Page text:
Sunday, January 29, 2012

Ooh, another MGM B picture

TCM is spending tomorrow showing a bunch of movies from 1952. These include one of those MGM B movies with a message that I've been mentioned a bit lately: Talk About a Stranger, airing at 7:30 AM tomorrow.

The scene is one of those orange-growing towns in southern California in the prosperous years after World War II. We have our typical all-American family: father George Murphy, mother Nancy Davis, and son Billy Gray -- and a kid on the way: mother is supposedly quite pregnant, although supposedly-pregnant women never looked very pregnant in the Hollywood movies of those days. Into this town comes a new resident, Dr. Mahler (Kurt Kasznar), who takes one of the old houses and mostly keeps to himself. This arouses a bit of suspicion, as the movie is set the sort of small town where everybody knows everybody else. The children, as children are wont to do, are particularly terrible in their gossip-mongering. Some of them try to visit his house and befriend him, but he just wants to be left alone.

Matters take a turn for the worse when the son's adopted stray mutt dies one day. It seems as though the dog may have been poisoned, and it's obvious to the kid that Dr. Mahler must have done it. I mean, how could anybody else have possibly been responsible for what there's not even a chance of having been an accident? If things are bad for the kids, it's about to get bad for the adults as well. A cold snap is on the way, and that means the possibility of frost, which would be devastating to the orange crop. It's off to set up the jerry-rigged heating system. But will Dr. Mahler hinder the orange growers?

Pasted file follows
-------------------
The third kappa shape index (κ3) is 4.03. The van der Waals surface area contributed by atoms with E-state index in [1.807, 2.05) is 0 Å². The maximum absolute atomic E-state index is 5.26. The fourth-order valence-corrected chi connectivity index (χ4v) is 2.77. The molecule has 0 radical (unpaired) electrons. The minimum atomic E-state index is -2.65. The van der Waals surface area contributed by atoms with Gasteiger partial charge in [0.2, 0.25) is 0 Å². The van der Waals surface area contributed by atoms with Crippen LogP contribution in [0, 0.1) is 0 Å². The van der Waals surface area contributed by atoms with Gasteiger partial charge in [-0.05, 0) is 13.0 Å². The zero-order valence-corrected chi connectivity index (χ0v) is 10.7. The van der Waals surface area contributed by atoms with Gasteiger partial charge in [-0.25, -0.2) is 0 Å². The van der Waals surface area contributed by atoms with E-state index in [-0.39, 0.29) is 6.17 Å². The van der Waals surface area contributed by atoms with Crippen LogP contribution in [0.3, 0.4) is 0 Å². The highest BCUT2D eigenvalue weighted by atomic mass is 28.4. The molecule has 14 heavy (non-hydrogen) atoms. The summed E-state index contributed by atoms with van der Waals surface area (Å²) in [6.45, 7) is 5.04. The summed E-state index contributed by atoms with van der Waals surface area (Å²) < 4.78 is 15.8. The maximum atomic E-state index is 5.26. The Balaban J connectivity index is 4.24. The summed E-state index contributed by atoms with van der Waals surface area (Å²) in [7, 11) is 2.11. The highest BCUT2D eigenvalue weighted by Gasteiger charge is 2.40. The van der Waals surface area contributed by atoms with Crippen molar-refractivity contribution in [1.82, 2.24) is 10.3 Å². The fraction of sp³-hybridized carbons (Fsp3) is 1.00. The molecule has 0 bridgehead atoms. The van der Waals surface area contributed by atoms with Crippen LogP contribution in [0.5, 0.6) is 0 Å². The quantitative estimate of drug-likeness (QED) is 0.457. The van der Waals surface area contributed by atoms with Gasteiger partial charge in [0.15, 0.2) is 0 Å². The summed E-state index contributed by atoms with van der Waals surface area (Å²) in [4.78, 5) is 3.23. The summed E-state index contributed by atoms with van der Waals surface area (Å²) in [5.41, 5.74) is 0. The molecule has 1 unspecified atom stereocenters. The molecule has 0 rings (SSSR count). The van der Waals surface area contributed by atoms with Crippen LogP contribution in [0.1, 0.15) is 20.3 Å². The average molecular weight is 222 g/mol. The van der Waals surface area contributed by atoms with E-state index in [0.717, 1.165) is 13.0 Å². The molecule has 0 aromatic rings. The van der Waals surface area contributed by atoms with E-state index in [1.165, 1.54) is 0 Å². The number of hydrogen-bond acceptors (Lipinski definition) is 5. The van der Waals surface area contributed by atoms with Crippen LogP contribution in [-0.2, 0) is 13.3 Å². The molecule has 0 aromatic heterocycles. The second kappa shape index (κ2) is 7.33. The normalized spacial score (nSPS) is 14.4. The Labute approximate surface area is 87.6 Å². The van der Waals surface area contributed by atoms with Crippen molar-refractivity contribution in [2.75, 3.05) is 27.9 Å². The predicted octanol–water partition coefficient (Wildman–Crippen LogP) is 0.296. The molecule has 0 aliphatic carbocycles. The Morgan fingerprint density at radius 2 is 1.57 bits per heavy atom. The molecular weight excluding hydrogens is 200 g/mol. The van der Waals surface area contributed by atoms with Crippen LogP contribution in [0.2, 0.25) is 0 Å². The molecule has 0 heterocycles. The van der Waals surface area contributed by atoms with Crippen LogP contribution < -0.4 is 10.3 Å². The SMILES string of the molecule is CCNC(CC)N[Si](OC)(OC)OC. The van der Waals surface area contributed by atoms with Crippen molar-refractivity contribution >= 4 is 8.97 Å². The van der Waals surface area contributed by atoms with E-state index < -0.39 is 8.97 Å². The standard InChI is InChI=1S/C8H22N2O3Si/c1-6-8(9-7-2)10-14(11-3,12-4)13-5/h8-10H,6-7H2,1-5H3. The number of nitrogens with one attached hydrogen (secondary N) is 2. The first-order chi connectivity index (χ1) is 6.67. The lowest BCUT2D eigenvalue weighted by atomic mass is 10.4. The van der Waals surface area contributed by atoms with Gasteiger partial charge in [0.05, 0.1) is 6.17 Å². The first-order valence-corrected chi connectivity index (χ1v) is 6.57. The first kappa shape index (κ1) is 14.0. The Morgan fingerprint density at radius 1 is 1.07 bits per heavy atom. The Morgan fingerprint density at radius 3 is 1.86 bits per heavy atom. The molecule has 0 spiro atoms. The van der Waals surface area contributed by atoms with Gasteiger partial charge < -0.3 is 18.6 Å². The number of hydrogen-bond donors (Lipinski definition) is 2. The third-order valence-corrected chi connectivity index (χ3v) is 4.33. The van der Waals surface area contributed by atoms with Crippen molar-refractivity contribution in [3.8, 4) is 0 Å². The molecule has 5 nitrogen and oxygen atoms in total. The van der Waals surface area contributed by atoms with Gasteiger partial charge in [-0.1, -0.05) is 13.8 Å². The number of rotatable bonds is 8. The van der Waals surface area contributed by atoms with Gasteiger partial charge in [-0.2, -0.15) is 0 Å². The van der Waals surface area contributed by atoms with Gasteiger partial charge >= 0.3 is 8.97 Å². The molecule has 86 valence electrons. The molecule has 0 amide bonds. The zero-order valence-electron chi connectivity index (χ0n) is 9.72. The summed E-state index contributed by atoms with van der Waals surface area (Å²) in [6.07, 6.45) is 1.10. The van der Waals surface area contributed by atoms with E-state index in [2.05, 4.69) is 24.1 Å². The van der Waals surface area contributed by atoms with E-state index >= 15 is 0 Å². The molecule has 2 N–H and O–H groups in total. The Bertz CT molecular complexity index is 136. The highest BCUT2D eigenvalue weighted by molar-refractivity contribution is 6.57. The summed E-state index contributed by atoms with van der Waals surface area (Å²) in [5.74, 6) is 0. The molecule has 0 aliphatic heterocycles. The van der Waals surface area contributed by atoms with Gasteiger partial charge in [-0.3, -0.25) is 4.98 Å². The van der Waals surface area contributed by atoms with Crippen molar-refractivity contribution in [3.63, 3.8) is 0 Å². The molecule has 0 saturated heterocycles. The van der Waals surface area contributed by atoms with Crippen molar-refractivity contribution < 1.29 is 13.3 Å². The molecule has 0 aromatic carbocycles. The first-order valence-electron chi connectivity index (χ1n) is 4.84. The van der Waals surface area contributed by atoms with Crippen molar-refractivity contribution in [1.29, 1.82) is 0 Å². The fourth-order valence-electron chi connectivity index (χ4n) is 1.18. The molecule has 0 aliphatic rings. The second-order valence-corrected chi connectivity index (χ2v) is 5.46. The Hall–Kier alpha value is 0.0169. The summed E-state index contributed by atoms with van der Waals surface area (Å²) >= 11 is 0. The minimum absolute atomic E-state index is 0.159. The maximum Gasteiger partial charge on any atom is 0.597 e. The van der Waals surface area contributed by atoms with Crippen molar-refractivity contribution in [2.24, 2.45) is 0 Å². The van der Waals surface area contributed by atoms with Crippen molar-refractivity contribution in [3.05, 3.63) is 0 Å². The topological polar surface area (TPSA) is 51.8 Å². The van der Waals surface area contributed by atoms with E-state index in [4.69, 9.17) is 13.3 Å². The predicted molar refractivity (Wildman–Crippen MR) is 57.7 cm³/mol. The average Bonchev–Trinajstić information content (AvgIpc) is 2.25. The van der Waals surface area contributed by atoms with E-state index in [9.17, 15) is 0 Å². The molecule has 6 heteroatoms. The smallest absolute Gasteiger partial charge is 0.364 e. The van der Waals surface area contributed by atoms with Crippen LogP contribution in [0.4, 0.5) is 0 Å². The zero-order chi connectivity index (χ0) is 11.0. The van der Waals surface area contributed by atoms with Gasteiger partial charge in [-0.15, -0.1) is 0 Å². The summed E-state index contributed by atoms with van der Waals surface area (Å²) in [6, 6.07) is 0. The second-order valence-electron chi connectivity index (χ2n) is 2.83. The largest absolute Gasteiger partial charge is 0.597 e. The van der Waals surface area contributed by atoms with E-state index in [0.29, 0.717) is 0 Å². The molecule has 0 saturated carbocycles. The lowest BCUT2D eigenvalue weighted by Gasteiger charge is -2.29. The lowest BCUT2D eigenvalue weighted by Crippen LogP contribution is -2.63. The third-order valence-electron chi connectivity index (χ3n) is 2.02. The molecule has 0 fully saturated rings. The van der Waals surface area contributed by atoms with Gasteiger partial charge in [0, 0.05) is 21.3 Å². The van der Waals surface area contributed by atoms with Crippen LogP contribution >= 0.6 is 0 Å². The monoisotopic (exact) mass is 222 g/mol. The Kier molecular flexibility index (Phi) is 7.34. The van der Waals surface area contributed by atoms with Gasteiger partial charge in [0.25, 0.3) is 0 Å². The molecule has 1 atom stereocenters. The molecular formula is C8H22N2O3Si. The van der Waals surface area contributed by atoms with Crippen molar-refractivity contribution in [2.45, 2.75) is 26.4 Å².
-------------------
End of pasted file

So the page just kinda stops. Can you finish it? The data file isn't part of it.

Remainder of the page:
Talk About a Stranger is like a lot of those MGM B movies in that it has a good premise, but it doesn't work as well as it should. It just seems so obvious that the movie is trying to tell us not to judge a book by its cover, and won't shut up about that message. Still, there are interesting scenes in the attempt, and Nancy Davis, who would of course go on to marry Ronald Reagan, is always worth a watch. I think both of the Reagans get an undeserved bum rap as "B-movie stars" because of Ronald's future political career. The thing is, Hollywood needed a lot of actors back in the days when they were making all those B pictures. Ronald and Nancy were both competent if not stellar, but given the right material, they could shine. If they had been 50 years younger, they probably both would have started their acting careers in episodic TV playing varoius supporting roles. Not necessarily big names, but steady careers.

I don't think Talk About a Stranger has gotten a DVD release, so you're going to have to catch the TCM showing if you want to see it.

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